This morning, the Office for National Statistics (ONS) published the latest crime statistics for England and Wales for the year ending June 2017.
The two main sources of data covered in this publication are the Crime Survey for England and Wales, which asks 35,000 respondents annually about their experiences of crime in the 12 months prior to the interview, and police recorded crime data, which covers crimes recorded by the police in the year ending June 2017.
The Crime Survey for England and Wales estimated that there was a nine per cent fall in crime compared with the previous year, while police-recorded crime showed a 13 per cent increase in the number of offences recorded over the same period.
A statement from the Minister for Crime, Safeguarding and Vulnerability is below, along with some further background on what we are doing to keep families and communities safe.
Minister for Crime, Safeguarding and Vulnerability, Sarah Newton, said:
We welcome the fact that crimes traditionally measured by the Independent Crime Survey for England and Wales are down by almost 40% since 2010 and by 70% since their peak in 1995.
It’s also good that the Office for National Statistics assess the police’s recording of crime is improving, and that more victims of domestic abuse and sexual violence are feeling empowered to come forward.
But while it is clear that much of the rise in police recorded violent offences is due to better recording, we know that some of this increase is likely to be genuine. Which is why have taken urgent action to stop these crimes and keep our communities safe.
This week we began consulting on tough new laws to crack down on acid attacks and knife offences. Our Domestic Abuse Bill will help to bring this heinous crime out of the shadows and ensure victims receive both support and justice, as we invest £100m to prevent and confront violence against women and girls. We are also investing £1.9 billion to counter the cyber threats we face.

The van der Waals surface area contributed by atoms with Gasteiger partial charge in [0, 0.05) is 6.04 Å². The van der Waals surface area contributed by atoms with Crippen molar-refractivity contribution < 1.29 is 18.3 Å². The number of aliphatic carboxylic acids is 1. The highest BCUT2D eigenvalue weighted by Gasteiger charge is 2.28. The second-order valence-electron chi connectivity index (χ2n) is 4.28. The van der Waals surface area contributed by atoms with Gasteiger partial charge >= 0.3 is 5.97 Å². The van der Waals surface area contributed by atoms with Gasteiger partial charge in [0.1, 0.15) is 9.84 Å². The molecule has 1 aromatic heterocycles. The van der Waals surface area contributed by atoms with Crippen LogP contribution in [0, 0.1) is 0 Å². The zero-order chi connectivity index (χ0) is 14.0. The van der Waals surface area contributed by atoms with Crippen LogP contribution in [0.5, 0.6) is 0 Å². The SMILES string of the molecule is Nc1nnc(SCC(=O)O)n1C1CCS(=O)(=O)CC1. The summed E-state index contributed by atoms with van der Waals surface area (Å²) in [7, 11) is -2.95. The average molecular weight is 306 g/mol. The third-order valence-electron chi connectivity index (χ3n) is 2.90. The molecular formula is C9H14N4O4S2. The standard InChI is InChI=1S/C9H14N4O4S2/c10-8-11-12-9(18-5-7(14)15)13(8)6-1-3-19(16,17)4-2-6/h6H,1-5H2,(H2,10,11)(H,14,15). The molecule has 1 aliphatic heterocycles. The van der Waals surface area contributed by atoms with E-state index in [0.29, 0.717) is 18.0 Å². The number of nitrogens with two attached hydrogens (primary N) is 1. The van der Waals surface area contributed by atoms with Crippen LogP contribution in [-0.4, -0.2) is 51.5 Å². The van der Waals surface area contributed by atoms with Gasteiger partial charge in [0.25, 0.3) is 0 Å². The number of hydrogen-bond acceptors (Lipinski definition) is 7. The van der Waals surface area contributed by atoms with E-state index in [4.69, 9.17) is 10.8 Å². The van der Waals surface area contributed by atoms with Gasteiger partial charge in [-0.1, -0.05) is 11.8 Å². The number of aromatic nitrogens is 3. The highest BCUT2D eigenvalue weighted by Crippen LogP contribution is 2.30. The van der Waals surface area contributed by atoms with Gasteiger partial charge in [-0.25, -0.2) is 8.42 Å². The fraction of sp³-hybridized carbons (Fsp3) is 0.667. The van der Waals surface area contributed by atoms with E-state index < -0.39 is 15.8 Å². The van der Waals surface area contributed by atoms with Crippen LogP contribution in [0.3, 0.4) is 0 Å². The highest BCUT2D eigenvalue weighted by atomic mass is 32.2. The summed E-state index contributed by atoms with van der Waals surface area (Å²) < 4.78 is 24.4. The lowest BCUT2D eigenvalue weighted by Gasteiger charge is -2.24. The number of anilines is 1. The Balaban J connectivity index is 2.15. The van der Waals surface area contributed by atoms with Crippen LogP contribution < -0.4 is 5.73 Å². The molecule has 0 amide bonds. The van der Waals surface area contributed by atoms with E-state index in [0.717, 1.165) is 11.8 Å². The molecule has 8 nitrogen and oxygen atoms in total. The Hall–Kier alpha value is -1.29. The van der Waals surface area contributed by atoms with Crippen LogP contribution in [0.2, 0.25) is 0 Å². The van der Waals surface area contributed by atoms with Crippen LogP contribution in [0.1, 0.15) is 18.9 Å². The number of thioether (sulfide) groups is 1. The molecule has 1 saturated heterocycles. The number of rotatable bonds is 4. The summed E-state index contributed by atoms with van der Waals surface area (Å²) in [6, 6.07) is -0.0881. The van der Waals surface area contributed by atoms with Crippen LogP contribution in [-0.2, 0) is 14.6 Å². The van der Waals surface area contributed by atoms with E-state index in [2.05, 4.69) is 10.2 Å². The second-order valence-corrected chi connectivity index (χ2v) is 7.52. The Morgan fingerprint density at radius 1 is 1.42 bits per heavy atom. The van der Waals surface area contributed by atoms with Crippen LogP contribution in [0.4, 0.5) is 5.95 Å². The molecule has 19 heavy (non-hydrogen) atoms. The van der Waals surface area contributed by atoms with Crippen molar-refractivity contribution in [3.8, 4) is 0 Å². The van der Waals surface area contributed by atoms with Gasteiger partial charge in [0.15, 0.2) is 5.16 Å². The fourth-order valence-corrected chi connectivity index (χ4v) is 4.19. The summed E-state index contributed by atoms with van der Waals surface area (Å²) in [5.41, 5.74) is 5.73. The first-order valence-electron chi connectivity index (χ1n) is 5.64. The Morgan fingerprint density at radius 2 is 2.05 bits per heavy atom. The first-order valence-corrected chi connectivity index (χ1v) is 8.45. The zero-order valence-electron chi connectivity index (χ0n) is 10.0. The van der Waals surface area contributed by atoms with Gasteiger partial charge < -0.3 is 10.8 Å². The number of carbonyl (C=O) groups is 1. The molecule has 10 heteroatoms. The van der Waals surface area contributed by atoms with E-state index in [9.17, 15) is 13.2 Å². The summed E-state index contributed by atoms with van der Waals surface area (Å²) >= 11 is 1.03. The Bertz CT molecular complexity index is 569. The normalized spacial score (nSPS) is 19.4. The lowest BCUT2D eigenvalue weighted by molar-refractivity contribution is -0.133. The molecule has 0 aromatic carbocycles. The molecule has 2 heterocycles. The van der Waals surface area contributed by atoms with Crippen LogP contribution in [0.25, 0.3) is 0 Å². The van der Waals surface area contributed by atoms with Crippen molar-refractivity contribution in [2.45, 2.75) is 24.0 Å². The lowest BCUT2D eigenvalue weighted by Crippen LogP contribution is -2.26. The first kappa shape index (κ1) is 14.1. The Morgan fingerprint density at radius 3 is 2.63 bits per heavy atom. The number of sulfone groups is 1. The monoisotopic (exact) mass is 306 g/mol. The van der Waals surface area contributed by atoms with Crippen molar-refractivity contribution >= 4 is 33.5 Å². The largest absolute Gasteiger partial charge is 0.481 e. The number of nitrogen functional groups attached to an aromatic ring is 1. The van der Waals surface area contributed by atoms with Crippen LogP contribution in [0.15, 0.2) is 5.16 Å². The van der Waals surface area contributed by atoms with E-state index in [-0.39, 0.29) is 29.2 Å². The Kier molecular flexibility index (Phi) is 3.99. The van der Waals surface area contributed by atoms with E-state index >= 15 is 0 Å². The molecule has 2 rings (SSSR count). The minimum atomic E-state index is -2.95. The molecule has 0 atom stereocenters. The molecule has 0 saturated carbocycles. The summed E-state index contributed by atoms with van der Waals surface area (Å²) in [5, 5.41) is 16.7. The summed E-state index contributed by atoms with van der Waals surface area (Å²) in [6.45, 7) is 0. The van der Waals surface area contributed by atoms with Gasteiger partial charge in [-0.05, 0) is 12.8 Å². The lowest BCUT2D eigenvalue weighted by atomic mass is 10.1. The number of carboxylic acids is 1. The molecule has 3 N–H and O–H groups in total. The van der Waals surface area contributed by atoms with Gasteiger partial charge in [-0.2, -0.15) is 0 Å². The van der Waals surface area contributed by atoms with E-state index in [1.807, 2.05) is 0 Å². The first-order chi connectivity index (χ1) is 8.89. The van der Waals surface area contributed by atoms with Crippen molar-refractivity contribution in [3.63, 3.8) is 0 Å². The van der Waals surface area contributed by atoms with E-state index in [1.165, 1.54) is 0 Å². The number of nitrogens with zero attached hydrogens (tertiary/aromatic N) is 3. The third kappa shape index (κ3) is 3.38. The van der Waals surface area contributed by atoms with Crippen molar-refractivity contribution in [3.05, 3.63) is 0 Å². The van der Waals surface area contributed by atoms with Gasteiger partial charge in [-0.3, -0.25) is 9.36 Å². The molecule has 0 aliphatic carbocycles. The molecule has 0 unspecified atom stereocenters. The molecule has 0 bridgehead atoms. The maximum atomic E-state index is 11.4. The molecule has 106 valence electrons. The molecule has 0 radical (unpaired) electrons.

10 things we are doing to keep families and communities safe:
- Earlier this month we launched a public consultation into new laws on offensive and dangerous weapons (knives, guns and acid), designed to tackle serious violence. The measures include a new offence of possession of acid in public without good reason – with repeat offenders facing a mandatory minimum sentence of six months. Other offences being consulted on include banning the sale of acid to under-18s and restricting online sales of knives.
- We are also supporting communities to take action against violent crime. Earlier this month we launched a £500,000 Community Fund for local projects aimed at tackling knife crime and have allocated more than £280,000 to community projects to end gang violence and exploitation.
- We have protected police funding in real terms since the Spending Review in 2015 and we are engaging with the police to better understand how they are managing the pressures they are facing. That includes what more can be done to improve productivity and efficiency, and reduce bureaucracy, and make the best use of their financial reserves.
- We are bringing forward a landmark Domestic Violence and Abuse Bill which will protect victims and make sure agencies respond effectively. We have pledged £100 million in dedicated funding until 2020 to tackle violence against women and girls.
- We have strengthened firearms controls, using the Policing and Crime Act 2017 to close loopholes exploited by criminals, including creating two new offences. We are consulting on plans to prohibit large calibre and rapid firing rifles and today (19 October) we are launching a public consultation on laws around antique firearms to stop them falling into the hands of criminals.
- On illegal firearms, we are also ensuring that we have the right intelligence, detection and enforcement capabilities – internationally, at the border and in the UK. For example, on 1 July a joint operation by Border Force, the NCA and the Met resulted in the seizure of 79 firearms that criminals were attempting to smuggle through the Channel Tunnel.
- The 2016 Psychoactive Substances Act has made it an offence to produce, supply, import or export a psychoactive substance, giving police and local authorities the powers they need to tackle this illegal trade. Since the Act came into force, more than 300 retailers across the UK have either closed down or are no longer selling psychoactive substances. The Government's new drug strategy reaffirms our robust law enforcement response to drug crime.
- The Joint Fraud Taskforce is dramatically improving the law enforcement response to fraud, and we are rolling out a nationwide prevention campaign and improving the response to victims.
- The Government is investing £1.9 billion to support the National Cyber Security Strategy 2016-2021, to ensure our law enforcement agencies can deal with the increasing sophistication of cyber criminals.
- We are overhauling how police, social services and others work together to protect vulnerable children, including millions of pounds of extra investment to transform the police approach to child sexual exploitation through the Police Transformation Fund.